Balint also points to the complexity of the identity-issues raised by the circumstances and case -- notably that for all their embrace of Kafka as Jewish personality and figure, interest in Kafka's writing -- much less scholarly engagement with it -- has always been fairly limited in Israel:
Kafka never became part of the Israeli canon, or of the project of national revival. There has never been a Kafka cult in Israel, as there was in Germany, France, the United States, and elsewhere.
       From a scholarly perspective, Marbach is clearly much better-equipped to deal with Kafka's (and Brod's) papers, but as Balint notes, that was barely a consideration. (As to accessibility and the greater good, Esther Hoffe had also been a terrible guardian of the papers, making them more or less inaccessible to scholars for decades.) Nationalism -- and especially the fraught German-Jewish question -- of course also hung over and influenced the case, with Kafka sort of the ultimate symbolic trophy -- as Balint explores well.
       While Kafka's Last Trial covers almost every angle and perspective on the larger questions and the essential events well, the presentation is less straightforward than one might wish. Balint begins with what has become all too standard in this kind of story, a chapter dealing with the near-conclusion, Eva Hoffe in court in 2016 -- 'The Last Appeal'. The next chapter jumps back to 1902, and Brod and Kafka's relationship, before leaping in the next chapter to the beginnings of the court case, in 2007. And so on, back and forth in time, constantly shifting focus.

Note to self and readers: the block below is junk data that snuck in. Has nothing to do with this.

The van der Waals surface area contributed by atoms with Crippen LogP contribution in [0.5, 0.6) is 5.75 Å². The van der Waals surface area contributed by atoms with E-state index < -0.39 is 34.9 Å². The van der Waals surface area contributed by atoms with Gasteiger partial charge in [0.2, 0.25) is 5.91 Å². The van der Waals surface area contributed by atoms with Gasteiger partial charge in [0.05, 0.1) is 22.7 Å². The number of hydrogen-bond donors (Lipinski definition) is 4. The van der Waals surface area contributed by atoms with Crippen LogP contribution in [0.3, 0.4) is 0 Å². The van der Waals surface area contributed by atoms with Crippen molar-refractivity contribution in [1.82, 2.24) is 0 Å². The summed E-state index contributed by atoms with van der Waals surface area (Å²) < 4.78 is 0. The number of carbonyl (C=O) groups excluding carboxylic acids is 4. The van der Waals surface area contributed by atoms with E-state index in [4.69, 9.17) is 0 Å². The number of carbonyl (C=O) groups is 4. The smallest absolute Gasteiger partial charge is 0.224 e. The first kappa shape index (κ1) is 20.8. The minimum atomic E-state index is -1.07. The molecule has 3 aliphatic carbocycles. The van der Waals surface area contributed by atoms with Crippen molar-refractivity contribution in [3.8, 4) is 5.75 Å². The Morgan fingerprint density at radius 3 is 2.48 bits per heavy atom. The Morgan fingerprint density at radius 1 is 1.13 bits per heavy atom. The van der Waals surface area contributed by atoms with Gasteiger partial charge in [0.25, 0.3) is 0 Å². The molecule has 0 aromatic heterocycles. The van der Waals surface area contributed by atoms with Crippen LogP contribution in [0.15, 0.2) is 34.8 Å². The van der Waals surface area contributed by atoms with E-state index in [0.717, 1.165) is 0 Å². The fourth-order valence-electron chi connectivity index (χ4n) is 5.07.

Given the complexity of the legal case, it would have been helpful to set out the facts at issue from the outset; as is, a lot of details are only introduced very late on. Balint clearly doesn't want this to be *simply* a legal story, and presumably that is why he takes this approach, but the result is a bit of a muddle -- it can be hard to piece together exactly what the points of (legal) contention are. (An English translation of the Supreme Court's final judgment as an appendix -- rather than just Balint's selective summary -- would also have been welcome .....) Balint does present much of the relevant information, but the book is pulled in a variety of directions, and both with regards to the legal issues and many of the personal details it feels like there are gaps. So also his focus is much more on defendant Eva Hoffe, rather than Esther -- presumably also for those bits of living color that are meant to add a journalistic human touch to the narrative ("The next time we met, her hair had grown out somewhat, but a thin film of melancholy seemed to coat her blue eyes").